Following our previous articles about increasing political censorship of the Internet in Malaysia, things have quickly gone from bad to worse. In fact since July 2015, the Malaysian government has blocked at least ten websites, including online news portals and private blogs, for reporting about the scandal surrounding Malaysian Prime Minister Najib tun Razak over his mysterious private dealings with $700 million in funds.
Among the latest developments include the state’s blocking of online news portal, The Malaysian Insider, due to their reporting on the scandal—a blatant act of press censorship which drew official comment from the U.S. Department of State. Local activist Fahmi Reza has also come under investigation for his parody clown images depicting the Prime Minister posted to his Twitter account.
And the Malaysian government still clamors for more censorship authority, adding to its existing broad powers under the Penal Code and the Sedition Act. Currently, the government is planning to table the amendments to both the Official Secret Act (OSA) and the Communication & Multimedia Act (CMA) during its upcoming March or May Parliamentary sessions, to strengthen its control over content providers, Internet Service Providers (ISPs), and end users.
Communications & Multimedia Act Amendments
As it stands, the CMA is already very expansive (although, we argue, not expansive enough to make current acts of Internet censorship lawful). In its present form, section 211 of the CMA addresses intermediaries such as ISPs, and section 233 addresses users, both in somewhat similar terms. In both cases, criminal penalties are imposed for any “comment, request, suggestion or other communication which is obscene, indecent, false, menacing or offensive in character with intent to annoy, abuse, threaten or harass another person.”
As concerns ISPs, proposed changes would remove the intention requirement of that provision, making it much easier for ISPs to be held liable for content of their users, regardless of their complicity or knowledge of the motivations with which it was posted. Fines for breaching this provision would increase twenty-fold, with an additional daily fine to increase one hundred-fold, potentially putting intermediaries out of business for a single infringement.
For the users who post such content, penalties would also increase: fines would double and and prison terms triple. Not only this, but ISPs would be placed under new data retention obligations, allowing users’ activities to be tracked online—perhaps to the level of granularity of recording their Web browsing history, although this remains unclear.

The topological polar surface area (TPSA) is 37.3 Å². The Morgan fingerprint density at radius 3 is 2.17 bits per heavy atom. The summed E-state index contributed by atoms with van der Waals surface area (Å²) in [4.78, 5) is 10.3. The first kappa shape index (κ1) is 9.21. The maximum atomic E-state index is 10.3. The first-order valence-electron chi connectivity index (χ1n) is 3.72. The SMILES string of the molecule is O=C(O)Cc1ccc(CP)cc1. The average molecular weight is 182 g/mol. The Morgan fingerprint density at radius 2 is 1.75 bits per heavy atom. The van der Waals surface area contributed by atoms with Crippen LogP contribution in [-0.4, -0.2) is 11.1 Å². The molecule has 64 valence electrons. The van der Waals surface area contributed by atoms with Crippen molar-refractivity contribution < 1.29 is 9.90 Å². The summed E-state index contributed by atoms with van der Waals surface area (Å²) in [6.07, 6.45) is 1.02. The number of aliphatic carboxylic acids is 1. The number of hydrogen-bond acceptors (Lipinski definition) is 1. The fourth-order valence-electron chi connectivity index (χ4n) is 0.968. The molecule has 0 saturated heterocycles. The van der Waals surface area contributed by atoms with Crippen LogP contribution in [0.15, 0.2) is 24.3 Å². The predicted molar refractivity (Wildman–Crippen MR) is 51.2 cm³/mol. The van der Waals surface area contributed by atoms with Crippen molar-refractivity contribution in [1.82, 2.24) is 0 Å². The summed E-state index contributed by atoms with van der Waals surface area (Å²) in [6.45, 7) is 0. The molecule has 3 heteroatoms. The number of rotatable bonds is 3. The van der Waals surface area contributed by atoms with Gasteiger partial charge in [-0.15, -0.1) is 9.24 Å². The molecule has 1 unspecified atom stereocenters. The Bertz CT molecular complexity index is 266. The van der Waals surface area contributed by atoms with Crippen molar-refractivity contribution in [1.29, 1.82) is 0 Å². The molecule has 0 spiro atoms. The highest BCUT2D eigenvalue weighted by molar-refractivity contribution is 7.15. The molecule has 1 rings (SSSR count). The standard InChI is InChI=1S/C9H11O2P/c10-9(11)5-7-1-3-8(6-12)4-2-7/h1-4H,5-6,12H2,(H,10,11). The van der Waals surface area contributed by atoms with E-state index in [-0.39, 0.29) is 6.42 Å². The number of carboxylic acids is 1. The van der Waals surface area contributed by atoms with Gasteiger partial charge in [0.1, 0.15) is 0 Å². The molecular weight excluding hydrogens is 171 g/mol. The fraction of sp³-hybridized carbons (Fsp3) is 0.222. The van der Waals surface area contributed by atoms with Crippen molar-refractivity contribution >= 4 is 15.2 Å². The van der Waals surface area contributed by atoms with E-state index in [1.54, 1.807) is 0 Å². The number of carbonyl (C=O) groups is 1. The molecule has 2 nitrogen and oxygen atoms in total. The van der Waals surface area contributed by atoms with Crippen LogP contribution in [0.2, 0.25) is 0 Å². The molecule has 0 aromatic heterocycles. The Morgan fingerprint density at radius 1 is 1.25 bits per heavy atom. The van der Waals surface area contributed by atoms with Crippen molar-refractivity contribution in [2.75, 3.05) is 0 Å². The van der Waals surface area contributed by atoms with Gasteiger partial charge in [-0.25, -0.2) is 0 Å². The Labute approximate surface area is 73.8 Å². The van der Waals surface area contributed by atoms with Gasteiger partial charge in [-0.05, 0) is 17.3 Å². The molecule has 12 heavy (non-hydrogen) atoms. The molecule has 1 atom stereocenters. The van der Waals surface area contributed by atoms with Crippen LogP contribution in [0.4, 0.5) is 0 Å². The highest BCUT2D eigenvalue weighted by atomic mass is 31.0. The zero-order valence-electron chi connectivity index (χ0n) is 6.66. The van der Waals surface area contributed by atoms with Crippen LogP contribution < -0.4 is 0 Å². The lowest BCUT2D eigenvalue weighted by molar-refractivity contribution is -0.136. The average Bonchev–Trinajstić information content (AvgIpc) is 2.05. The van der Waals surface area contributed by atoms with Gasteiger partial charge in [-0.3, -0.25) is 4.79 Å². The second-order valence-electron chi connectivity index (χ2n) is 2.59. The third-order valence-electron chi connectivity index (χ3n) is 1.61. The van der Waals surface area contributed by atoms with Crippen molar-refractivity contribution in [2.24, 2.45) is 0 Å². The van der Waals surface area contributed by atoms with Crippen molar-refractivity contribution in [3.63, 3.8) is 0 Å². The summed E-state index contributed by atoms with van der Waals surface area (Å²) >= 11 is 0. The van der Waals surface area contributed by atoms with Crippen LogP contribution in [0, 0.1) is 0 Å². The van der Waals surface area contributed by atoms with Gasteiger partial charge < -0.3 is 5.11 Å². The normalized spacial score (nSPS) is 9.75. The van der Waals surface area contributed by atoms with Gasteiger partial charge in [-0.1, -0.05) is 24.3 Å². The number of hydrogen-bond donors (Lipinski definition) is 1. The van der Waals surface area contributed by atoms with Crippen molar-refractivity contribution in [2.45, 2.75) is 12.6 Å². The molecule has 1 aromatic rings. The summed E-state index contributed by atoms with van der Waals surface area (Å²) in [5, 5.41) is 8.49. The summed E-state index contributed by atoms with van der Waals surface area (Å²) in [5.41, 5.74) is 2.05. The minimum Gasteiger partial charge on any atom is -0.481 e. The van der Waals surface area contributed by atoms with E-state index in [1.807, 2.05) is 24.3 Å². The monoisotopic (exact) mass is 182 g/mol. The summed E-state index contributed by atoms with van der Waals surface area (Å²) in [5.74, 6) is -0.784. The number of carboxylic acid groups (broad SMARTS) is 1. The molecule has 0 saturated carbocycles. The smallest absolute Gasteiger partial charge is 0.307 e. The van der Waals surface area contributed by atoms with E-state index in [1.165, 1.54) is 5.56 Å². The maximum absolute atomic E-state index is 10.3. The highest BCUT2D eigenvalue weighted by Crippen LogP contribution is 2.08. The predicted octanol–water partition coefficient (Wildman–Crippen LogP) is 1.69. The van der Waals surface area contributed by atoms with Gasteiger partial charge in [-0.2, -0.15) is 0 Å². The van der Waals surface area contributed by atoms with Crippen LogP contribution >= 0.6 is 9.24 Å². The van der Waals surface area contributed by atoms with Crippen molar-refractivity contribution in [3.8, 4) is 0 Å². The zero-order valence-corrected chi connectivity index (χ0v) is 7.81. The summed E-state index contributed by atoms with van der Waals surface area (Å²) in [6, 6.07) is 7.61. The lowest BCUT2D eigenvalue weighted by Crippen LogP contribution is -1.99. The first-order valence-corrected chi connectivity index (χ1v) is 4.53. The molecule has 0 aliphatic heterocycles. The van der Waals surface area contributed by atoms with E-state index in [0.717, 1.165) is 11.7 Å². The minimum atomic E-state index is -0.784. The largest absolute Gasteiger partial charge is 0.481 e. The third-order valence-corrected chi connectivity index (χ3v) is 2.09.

The government also aims to add the power to immediately require the removal or blocking of offending content merely on the basis of a complaint, and unwarranted complaints would be penalized with merely a $50 slap-on-the-wrist. In “serious” casesincluding those that fall within sections 211 or 233, as well as terrorism, pornography, and phishing, these blocks are permanent. In other cases, such as copyright infringement, the block would last for 5 days before they can be renewed by court order. Blocking by court order is actually an improvement, if you can call it that, from the present situation in which such blocks are being made illegally in response to mere requests from government agencies.
Finally, foreign websites will be deemed to be subject to local laws, including Malaysia’s restrictive content rules—amongst the films that Malaysia has banned is Zoolander. Any foreign websites that do not comply with Malaysia’s demands could be legally blocked, thereby consigning Malaysian Internet users to a government-approved walled garden of sanitized content.
These proposed new censorship laws would contravene international human rights law including Article 19 of the International Covenant on Civil and Political Rights (which provides a “freedom to seek, receive and impart information and ideas of all kinds, regardless of frontiers”), as well as deviating from internationally accepted best practice principles such as the Manila Principles on Intermediary Liability.
What can Malaysians and their friends around the world do about these new censorship moves by the increasingly repressive Malaysian regime? One simple step that you can take now is to click below to join a Change.org petition to unblock Medium, which was blocked in its entirety because, amongst its millions of pages, it also mirrored the content of the banned Sarawak Report. Unfortunately Malaysia is not the only country within its region whose residents are suffering online censorship—read more about the state of free expression online in Southeast Asia.
Thanks to Malaysian NGO Sinar Project for their help with this report.